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Brewing Some Good

Cooper Island Beach Club is a unique eco-resort on the picturesque Manchioneel Bay on Cooper Island. With sustainability at the forefront of all operations, it’s only natural that a custom-built microbrewery, powered by the sun, was the next evolution of this exceptional destination.

Back 2012, the idea for the brewery was born, most likely over a beer with the owners. At that time, the resort was operating at around 75% solar-powered. An earlier investment in a private desalination and purification plant to produce clean and safe drinking water had enabled them to reach a major goal and stop selling bottled water. But cases of imported beer continued to produce numerous bags of aluminium waste. With little to no recycling available, the brewery is allowing Cooper Island to further reduce its waste output.

The Brewery

Working with UK brewing consultant Ian Ward and supplied by Willis European Ltd., Cooper Island Beach Club pounced on the rapidly-growing demand for craft beer across the globe.

“We felt that our clientele was ready for craft beer and we put a business plan together with our consultant. However, it wasn’t until we built new premises for the boutique, coffee shop and rum bar in November 2013 that we had the space to make it a reality,” said Sam Baker, Cooper Island Beach Club Assistant Manager. And Cooper Island Brewing Company was born.


Efficiency was the name of the game when it came to designing the brewery itself. Working hard to save space, power and water, the three 500L fermentation vessels, kettle, mash-tun and whirlpool were custom built-in stainless steel and shipped to the BVI within six months. 

A grain mill, glycol chiller and keg-cleaning station are located next to the brewing room, along with walk-in refrigeration to store the finished product in 30L (8-gallon) kegs. Installed in December 2015, the first batch of beer was on tap at the bar by March 2016.

“We now have five fermentation vessels which allow us to produce 2500L of beer at a time and have six different beers on tap,” said Baker.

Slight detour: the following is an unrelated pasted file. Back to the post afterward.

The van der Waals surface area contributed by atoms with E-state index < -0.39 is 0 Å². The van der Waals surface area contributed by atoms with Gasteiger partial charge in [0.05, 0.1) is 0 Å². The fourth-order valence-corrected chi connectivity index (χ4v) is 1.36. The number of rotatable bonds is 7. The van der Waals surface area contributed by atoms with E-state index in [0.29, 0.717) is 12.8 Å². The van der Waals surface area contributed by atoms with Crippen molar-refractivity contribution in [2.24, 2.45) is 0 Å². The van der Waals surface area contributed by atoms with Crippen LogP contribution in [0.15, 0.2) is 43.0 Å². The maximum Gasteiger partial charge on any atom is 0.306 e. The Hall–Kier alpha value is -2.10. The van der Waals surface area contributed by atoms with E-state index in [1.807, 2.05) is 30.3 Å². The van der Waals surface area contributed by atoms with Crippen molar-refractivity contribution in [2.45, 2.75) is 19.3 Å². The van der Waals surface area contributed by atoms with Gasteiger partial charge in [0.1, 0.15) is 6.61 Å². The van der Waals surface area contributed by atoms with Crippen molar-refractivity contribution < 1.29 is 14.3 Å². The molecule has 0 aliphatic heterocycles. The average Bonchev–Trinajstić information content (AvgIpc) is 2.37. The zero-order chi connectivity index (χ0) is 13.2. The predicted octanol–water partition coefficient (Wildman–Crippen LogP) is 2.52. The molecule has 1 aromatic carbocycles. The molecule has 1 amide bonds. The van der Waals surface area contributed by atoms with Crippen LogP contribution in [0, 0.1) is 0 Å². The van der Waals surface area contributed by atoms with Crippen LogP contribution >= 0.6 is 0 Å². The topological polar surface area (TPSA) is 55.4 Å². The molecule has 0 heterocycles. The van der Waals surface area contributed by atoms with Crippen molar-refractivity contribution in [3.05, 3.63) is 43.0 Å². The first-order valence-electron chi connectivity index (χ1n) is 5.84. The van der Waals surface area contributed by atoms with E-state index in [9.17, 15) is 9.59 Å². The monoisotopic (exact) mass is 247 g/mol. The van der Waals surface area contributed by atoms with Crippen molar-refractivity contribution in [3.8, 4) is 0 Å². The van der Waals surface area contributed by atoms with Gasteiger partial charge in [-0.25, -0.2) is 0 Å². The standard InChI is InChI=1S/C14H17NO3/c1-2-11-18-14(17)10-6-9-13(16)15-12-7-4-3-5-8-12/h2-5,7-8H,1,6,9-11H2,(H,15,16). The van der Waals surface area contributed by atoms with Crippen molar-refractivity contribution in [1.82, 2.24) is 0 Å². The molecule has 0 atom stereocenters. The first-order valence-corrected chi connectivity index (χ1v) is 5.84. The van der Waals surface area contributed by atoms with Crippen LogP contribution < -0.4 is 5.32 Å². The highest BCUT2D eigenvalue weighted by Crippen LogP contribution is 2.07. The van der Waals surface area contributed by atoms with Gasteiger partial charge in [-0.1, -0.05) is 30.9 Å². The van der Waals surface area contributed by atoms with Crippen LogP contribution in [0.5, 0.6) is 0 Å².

The focus of the entire resort is having as little environmental impact as possible, and the brewery is no different. Only 570L of water is used to produce 500L of beer. The sun supplies the power for the resort’s power grid and a solar water heater on the roof supplies hot water for the mashing-in process and cleaning the brewhouse. The only imported ingredients are the barley, hops and yeast, as the rainwater and desalinated water are purified on-site. 

At the end of each production batch, no more than 50 gallons of water is used to clean the equipment and kegs. Everything is cleaned with environmentally-friendly products and the wastewater is collected to be used for garden irrigation. The spent grain goes to a local farmer for goat feed.

In addition to doing their part to reduce waste, Cooper Island Beach Club gives back by supporting the BVI Sea Turtle Programme (a partnership between ARK and the BVI Government) by donating $1 from every Turtle IPA beer sold.

The Beer

General Manager Andy Murrant is a self-taught brewer with lots of assistance from Adam Conrad on staff.  The beer selection caters to an international clientele and a sampler “flight” of six different beers is available in the famous Rum Bar. Guests will typically find a lager, pilsner, amber ale, wheat beer, IPA and British Bitter on tap, but seasonal offerings such as a Guinness-style stout and a new Kölsch featuring Sorrel grown on island will be released this month.

The beer is exclusive to Cooper Island as they can only just keep up with demand at the resort.  Guests can enjoy the great beer while on island, but 64oz stainless steel growlers are available for purchase to take beer back on boats and yachts. Other Cooper Island Brewing Company merchandise includes insulated cups, t-shirts, flags, stickers, bottle openers, signage and clocks.


Sara Sherman
Sara Sherman is a former St. Thomas resident and the editor of Virgin Islands Property & Yacht.
Sara Sherman

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